• Love participating in the entire design process;
  • Have deep knowledge in design and a solid understanding of business; and
  • Can analyze complex data to synthesize designs that satisfy business goals and user needs.

Overall, you should build brand value as you design for two overarching contexts—your users’ realities and your brand’s marketplace health—and “marryuser-centered design with market-friendly, affordable design. Your efforts in guiding the design of popular products will showcase your skills as a visionary problem-solver.

Learn More about Product Design

Take our UX Portfolio course to see if product design is right for you:

CareerFoundry’s post offers a wealth of insights on product design:

Freelancer and e-commerce marketing specialist Leigh Kunis explores many shades of what product design involves:

Read one product design leader’s insightful take on what being a product designer means in a modern context, here:

Find out more about what goes into a good product roadmap, here:

Literature on Product Design

Here’s the entire UX literature on Product Design by the Interaction Design Foundation, collated in one place:

Learn more about Product Design

Take a deep dive into Product Design with our course How to Create a UX Portfolio .

Did you know the average UX recruiter spends less than 5 minutes skimming through your UX portfolio? If you want to join the growing and well-paid field of UX design, not only do you need a UX portfolio—you’ll need a great UX portfolio that showcases relevant skills and knowledge. Your UX portfolio will help you get your first job interviews and freelance clients, and it will also force you to stay relevant in your UX career. In other words, no matter what point you’re at in your UX career, you’re going to need a UX portfolio that’s in tip-top condition.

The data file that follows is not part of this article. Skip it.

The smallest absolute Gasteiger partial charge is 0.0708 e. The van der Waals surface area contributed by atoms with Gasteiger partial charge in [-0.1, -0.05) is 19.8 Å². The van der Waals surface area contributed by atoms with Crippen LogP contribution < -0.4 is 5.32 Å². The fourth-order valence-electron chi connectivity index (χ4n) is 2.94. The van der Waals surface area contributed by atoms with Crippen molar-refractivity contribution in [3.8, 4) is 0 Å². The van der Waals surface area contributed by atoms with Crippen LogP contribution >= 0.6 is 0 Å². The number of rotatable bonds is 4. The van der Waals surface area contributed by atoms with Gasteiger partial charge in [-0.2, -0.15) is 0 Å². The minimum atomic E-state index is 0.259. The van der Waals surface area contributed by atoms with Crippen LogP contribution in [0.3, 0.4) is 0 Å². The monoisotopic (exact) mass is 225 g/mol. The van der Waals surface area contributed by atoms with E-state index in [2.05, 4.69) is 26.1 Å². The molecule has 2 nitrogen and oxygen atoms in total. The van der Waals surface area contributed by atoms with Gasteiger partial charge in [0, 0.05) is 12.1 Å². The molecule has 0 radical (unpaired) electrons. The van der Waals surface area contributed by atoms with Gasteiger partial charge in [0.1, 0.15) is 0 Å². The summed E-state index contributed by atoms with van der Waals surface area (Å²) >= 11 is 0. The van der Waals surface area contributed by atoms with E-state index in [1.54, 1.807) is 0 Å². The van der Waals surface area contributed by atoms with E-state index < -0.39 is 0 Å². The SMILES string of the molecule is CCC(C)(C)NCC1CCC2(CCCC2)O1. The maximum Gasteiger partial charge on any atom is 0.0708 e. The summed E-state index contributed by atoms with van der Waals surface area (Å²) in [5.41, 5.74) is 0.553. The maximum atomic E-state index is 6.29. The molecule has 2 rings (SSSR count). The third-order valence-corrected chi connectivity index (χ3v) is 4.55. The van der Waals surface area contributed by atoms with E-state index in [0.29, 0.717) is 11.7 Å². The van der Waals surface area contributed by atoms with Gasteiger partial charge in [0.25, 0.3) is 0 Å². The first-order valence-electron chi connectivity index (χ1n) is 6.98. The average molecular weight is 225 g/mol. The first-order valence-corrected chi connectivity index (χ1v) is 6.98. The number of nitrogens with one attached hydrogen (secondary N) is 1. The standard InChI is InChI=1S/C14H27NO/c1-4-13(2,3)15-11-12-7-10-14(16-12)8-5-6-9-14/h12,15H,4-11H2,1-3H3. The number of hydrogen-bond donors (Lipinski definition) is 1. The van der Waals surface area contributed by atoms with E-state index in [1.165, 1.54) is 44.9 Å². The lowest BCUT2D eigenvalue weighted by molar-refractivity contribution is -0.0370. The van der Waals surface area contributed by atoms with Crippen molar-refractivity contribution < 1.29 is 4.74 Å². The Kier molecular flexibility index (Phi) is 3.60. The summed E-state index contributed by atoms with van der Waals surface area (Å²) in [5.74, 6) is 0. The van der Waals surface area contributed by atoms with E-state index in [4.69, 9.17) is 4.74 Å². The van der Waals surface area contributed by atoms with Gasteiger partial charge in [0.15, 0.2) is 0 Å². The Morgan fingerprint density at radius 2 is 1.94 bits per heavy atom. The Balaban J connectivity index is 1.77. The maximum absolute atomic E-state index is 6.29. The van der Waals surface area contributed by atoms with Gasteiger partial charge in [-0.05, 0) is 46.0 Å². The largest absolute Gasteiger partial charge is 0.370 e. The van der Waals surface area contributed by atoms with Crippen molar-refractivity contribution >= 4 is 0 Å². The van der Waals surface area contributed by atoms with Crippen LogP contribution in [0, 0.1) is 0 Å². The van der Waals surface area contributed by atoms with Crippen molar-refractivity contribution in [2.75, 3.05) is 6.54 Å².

So, how do you build an enticing UX portfolio, especially if you’ve got no prior experience in UX design? Well, that’s exactly what you’ll learn in this course! You’ll cover everything so you can start from zero and end up with an incredible UX portfolio. For example, you’ll walk through the various UX job roles, since you can’t begin to create your portfolio without first understanding which job role you want to apply for! You’ll also learn how to create your first case studies for your portfolio even if you have no prior UX design work experience. You’ll even learn how to navigate non-disclosure agreements and create visuals for your UX case studies.

By the end of this practical, how to oriented course, you’ll have the skills needed to create your personal online UX portfolio site and PDF UX portfolio. You’ll receive tips and insights from recruiters and global UX design leads from SAP, Oracle and Google to give you an edge over your fellow candidates. You’ll learn how to craft your UX case studies so they’re compelling and relevant, and you’ll also learn how to engage recruiters through the use of Freytag’s dramatic structure and 8 killer tips to write effectively. What’s more, you’ll get to download and keep more than 10 useful templates and samples that will guide you closely as you craft your UX portfolio. To sum it up, if you want to create a UX portfolio and land your first job in the industry, this is the course for you!

All Literature